Samuel James Conroy

Gill Chreia

Chreia Progymnasmata

            A.A. Gill provides a divisive piece titled, “America the Marvelous,” in which he describes why America is better than Europe. Gill himself is British so he is not writing this as an American praising America. The article goes into why America is better than Europe through Gill’s life experiences. The piece starts off with Gill recounting a time where he was at an elite liberal dinner party in Europe and a woman at the dinner was desecrating America. She would say, “Stupid, stupid. Americans are stupid. America is stupid. A stupid, stupid country made stupid by stupid, stupid people” (Gill). This is a common take among Europeans, that America is uneducated, loud, annoying, spoiled etc… However, Gill disagrees with this. He believes that America is everything Europe wishes it was, and that the sly remarks are mere jealousy. He backs up his claims by providing evidence of America’s successes, such as having 14 out of the top 20 schools in the world, winning more Nobel prizes than Germany, France, Britain, Japan, and Russia combined, and having 22 peace prized with 12 being for literature.

This is another common diss at America that our literature is not intellectual. Gill states, “It was Camus who sniffily said that only in America could you be a novelist without being an intellectual” (Gill). This attack is misguided as in America, writing is much more straight-forward and plain, there is not a hidden meaning behind every writing that needs to be solved. This is no way means that the writing is of lower quality, it is just simpler to understand. Gill then goes through America’s sudden rise to becoming a world power, and that those who contributed went to America as they knew it was better than the old world.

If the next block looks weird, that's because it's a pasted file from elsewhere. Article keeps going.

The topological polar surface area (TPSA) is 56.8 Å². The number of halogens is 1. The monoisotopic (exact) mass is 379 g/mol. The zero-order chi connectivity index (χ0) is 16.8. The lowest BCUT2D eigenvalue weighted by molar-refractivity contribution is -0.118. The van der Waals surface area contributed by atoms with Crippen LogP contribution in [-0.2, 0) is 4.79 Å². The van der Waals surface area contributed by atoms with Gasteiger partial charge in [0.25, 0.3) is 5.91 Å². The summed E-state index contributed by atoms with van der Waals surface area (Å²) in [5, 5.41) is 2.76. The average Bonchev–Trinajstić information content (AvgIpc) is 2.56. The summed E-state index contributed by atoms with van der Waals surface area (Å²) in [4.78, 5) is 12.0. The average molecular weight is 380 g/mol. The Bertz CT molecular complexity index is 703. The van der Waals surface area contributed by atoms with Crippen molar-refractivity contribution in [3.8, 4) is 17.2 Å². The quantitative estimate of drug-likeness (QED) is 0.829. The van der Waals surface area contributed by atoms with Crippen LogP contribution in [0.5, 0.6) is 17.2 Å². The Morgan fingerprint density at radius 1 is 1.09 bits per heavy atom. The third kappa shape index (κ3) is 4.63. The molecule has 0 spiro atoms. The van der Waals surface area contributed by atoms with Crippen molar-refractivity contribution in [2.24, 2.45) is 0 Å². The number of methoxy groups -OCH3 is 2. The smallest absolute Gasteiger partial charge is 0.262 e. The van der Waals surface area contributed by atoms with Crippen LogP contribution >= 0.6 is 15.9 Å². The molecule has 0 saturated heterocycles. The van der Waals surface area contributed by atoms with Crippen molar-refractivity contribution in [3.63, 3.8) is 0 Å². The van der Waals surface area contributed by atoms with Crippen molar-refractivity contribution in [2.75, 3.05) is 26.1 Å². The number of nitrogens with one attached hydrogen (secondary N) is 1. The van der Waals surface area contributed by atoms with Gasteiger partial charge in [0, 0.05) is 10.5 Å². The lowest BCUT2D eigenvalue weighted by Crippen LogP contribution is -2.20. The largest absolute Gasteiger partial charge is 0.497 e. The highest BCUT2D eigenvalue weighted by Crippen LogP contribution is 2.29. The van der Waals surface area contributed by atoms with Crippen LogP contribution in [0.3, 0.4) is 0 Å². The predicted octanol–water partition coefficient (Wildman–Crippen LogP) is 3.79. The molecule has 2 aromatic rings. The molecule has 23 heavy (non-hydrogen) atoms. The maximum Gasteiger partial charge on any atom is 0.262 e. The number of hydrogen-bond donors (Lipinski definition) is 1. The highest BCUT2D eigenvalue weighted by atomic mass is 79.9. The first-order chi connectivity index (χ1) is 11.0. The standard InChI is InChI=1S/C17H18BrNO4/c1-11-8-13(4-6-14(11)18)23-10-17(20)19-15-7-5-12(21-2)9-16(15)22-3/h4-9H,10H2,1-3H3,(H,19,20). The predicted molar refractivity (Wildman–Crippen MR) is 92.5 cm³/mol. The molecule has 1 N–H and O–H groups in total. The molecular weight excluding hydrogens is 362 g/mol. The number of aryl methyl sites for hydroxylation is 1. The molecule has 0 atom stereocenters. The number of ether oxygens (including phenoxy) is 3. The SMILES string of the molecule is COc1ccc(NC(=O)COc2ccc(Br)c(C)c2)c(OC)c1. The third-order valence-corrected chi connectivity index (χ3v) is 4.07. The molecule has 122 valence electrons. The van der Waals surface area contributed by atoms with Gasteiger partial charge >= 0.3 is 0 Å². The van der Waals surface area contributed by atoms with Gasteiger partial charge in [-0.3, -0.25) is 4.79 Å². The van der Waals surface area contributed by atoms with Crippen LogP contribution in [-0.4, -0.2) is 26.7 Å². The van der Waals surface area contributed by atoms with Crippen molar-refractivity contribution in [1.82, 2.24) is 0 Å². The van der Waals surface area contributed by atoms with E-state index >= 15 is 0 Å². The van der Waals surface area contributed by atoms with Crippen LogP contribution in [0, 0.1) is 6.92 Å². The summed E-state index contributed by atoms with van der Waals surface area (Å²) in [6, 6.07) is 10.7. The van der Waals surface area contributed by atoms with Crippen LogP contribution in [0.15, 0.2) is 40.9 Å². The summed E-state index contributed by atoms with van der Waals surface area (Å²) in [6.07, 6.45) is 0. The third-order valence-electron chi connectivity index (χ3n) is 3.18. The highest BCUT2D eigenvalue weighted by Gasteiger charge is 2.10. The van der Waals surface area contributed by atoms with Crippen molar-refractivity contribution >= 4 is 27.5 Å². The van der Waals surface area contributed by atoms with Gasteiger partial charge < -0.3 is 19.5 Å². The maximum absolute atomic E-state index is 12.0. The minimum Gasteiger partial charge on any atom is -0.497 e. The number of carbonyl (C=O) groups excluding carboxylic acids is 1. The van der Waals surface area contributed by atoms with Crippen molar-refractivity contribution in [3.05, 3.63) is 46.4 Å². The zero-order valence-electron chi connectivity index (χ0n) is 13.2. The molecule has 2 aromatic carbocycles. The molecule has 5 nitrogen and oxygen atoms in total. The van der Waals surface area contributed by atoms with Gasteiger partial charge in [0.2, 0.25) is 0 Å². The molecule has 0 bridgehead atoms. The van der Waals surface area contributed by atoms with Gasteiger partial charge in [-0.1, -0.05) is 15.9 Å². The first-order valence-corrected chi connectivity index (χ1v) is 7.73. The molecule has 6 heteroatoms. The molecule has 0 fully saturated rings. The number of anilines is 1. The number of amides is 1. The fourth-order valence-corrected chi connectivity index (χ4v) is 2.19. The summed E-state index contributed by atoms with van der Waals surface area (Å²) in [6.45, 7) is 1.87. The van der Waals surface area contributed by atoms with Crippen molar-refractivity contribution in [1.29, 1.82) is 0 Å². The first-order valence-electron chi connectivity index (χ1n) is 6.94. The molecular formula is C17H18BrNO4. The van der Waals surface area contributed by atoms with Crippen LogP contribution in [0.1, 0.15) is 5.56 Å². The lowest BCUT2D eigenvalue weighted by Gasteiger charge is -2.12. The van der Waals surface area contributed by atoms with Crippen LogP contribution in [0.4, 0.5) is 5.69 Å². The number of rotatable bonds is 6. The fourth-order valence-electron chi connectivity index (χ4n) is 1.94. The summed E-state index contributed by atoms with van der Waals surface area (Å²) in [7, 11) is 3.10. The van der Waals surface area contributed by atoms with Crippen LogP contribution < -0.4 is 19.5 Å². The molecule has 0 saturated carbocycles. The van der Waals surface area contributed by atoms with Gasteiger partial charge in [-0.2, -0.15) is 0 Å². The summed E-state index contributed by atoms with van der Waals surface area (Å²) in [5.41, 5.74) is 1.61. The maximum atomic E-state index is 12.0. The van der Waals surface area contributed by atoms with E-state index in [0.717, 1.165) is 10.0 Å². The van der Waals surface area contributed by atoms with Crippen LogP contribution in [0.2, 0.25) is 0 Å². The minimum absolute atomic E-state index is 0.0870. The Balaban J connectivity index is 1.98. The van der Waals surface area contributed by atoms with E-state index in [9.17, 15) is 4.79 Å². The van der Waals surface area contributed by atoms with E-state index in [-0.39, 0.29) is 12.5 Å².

Gill’s thoughts obviously clash with just about everyone who is not American, however, his evidence more than backs up his claims. He ends the piece with a fantastic jab at Europeans, he states:

“There is in Europe another popular snobbery, about the parochialism of America, the unsophistication of its taste, the limit of its inquiry. This, we’re told, is proved by “how few Americans travel abroad.” Apparently, so we’re told, only 35 percent of Americans have passports. Whenever I hear this, I always think, My good golly gosh, really? That many? Why would you go anywhere else? There is so much of America to wonder at. So much that is the miracle of a newly minted civilization. And anyway, European kids only get passports because they all want to go to New York” (Gill).

This bit of banter is a brilliant way to conclude the piece in stating that the reason Americans do not leave America is because why would they? It is better than anywhere else and that Europeans who travel just come to America anyways.

One reply on “Gill Chreia”

The end of your post touched on what I had the biggest issue with reading Gill’s piece. He offers his reading on why only 35% of Americans have passports as a testament to America’s diversity of wonder. There are so many places to go and people to meet and things to do in America that are incredible, top notch, better. So why leave? I understand why he went this direction, but frankly, I just don’t buy it.

America has only armed 35% of their people with the opportunity to travel, and this seems terribly sad. America might be the greatest industrial power in modern history, but it is definitively built on the world’s shoulders. We’re a cultural salad bowl, picking and borrowing from everyone else. It seems like the least we could do is visit, and America should enable its citizens to do so.

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